Explanations in terms of reasons have several features that distinguish them from explanations in terms of causes. Reasons justify the actions they explain. Reasons can be evaluated, and they are responsive to criticism. Reasons, unlike causes, must be intelligible to those for whom they are reasons. On grounds such as these, many philosophers have questioned whether explanations of human action can be causal explanations (von Wright 1971, Winch 1958). Yet merely giving a reason — even an extremely good reason — fails to explain an agent's action, if the reason was not in fact “effective.” Someone might, for example, start attending church regularly and give as his reason a concern with salvation. But others might suspect that this agent is deceiving himself and that the minister's attractive daughter is in fact responsible for his renewed interest in religion. Donald Davidson (1963) argued that what distinguishes the reasons that explain an action from the reasons that fail to explain it are that the former are also causes of the action. Although the account of rationality within economics differs in some ways from the “folk psychology" people tacitly invoke in everyday explanations of actions, many of the same questions carry over (Rosenberg 1976, ch. 5; 1980).

An additional difference between explanations in terms of reasons and explanations in terms of causes, which some economists have emphasized, is that the beliefs and preferences that explain actions may depend on mistakes and ignorance (Knight 1935). As a first approximation, economists can abstract from such difficulties. They thus often assume that people have perfect information about all the relevant facts. In that way theorists need not worry about what people's beliefs are. By assumption people believe and expect whatever the facts are. But once one goes beyond this first approximation, difficulties arise which have no parallel in the natural sciences. Choice depends on how things look “from the inside", which may be very different from the actual state of affairs. Consider for example the stock market. The “true” value of a stock depends on the future profits of the company, which are of course uncertain. In 1999 and 2000 stock prices were far above any plausible estimate of their true value. But what matters, at least in the short run, is what people believe. No matter how overpriced shares might be, they were excellent investments if tomorrow or next month somebody would be willing to pay even more for them. Economists disagree about how significant this subjectivity is. Members of the Austrian school argue that these differences are of great importance and sharply distinguish theorizing about economics from theorizing about any of the natural sciences (Buchanan and Vanberg 1989, von Mises 1981).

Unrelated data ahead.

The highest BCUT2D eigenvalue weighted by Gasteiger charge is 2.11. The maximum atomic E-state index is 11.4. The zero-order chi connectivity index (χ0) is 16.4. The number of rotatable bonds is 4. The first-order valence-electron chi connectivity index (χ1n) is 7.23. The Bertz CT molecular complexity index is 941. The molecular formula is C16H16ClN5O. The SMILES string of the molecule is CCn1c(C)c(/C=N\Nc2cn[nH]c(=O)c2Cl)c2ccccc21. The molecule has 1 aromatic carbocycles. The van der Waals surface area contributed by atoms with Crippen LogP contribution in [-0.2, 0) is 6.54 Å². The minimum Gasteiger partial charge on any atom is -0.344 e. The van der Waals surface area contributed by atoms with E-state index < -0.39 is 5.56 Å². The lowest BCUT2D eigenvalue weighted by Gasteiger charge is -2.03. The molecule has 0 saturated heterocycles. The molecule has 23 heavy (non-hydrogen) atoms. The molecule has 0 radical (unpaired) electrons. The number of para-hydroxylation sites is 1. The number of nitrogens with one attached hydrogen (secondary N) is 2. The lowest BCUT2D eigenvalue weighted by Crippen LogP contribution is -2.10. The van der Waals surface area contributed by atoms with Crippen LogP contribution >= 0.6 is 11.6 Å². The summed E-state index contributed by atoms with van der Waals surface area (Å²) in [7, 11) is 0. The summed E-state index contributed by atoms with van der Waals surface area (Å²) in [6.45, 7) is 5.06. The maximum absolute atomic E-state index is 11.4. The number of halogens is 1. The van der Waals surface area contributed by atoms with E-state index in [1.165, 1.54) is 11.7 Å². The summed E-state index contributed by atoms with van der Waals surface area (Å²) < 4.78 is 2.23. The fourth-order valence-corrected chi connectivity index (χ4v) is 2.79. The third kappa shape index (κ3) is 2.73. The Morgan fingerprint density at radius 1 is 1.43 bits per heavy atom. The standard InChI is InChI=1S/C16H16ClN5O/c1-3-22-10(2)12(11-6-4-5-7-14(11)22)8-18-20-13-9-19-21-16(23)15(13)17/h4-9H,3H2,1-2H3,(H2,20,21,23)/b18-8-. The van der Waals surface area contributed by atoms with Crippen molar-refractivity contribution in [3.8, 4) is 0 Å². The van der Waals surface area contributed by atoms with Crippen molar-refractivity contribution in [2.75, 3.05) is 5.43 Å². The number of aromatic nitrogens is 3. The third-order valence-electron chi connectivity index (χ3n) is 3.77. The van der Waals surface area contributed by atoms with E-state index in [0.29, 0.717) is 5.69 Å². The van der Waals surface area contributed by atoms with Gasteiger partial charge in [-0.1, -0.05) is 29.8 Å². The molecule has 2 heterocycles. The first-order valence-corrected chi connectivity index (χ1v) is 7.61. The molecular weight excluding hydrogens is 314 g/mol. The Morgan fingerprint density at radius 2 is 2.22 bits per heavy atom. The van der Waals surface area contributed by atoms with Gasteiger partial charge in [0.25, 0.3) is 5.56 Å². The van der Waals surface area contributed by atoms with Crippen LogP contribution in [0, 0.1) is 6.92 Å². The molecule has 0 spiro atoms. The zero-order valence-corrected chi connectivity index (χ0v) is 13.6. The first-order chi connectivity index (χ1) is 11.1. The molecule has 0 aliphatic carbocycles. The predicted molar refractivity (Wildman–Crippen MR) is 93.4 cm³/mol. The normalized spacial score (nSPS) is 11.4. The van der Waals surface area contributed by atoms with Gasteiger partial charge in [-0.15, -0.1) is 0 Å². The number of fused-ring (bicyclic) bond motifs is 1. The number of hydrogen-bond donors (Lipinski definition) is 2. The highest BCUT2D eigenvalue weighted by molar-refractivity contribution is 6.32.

2.3 Social scientific naturalism

Of all the social sciences, economics most closely resembles the natural sciences. Economic theories have been axiomatized, and articles and books of economics are full of theorems. Of all the social sciences, only economics boasts a Nobel Prize. Economics is thus a test case for those concerned with the extent of the similarities between the natural and social sciences. Those who have wondered whether social sciences must differ fundamentally from the natural sciences seem to have been concerned mainly with three questions:

(i) Are there fundamental differences between the structure or concepts of theories and explanations in the natural and social sciences? Some of these issues were already mentioned in the discussion above of reasons versus causes.

(ii) Are there fundamental differences in goals? Philosophers and economists have argued that in addition to or instead of the predictive and explanatory goals of the natural sciences, the social sciences should aim at providing us with understanding. Weber and others have argued that the social sciences should provide us with an understanding “from the inside", that we should be able to empathize with the reactions of the agents and to find what happens “understandable” (Weber 1904, Knight 1935, Machlup 1969a). This (and the closely related recognition that explanations cite reasons rather than just causes) seems to introduce an element of subjectivity into the social sciences that is not found in the natural sciences.

(iii) Owing to the importance of human choices (or perhaps free will), are social phenomena too “irregular” to be captured within a framework of laws and theories? Given human free will, perhaps human behavior is intrinsically unpredictable and not subject to any laws. But there are, in fact, many regularities in human action, and given the enormous causal complexity characterizing some natural systems, the natural sciences must cope with many irregularities, too.

2.4 Abstraction, idealization, and ceteris paribus clauses in economics

Economics raises questions concerning the legitimacy of severe abstraction and idealization. For example, mainstream economic models often stipulate that everyone is perfectly rational and has perfect information or that commodities are infinitely divisible. Such claims are exaggerations, and they are clearly false. Other schools of economics may not employ idealizations that are this extreme, but there is no way to do economics if one is not willing to simplify drastically and abstract from many complications. How much simplification, idealization, and abstraction is legitimate?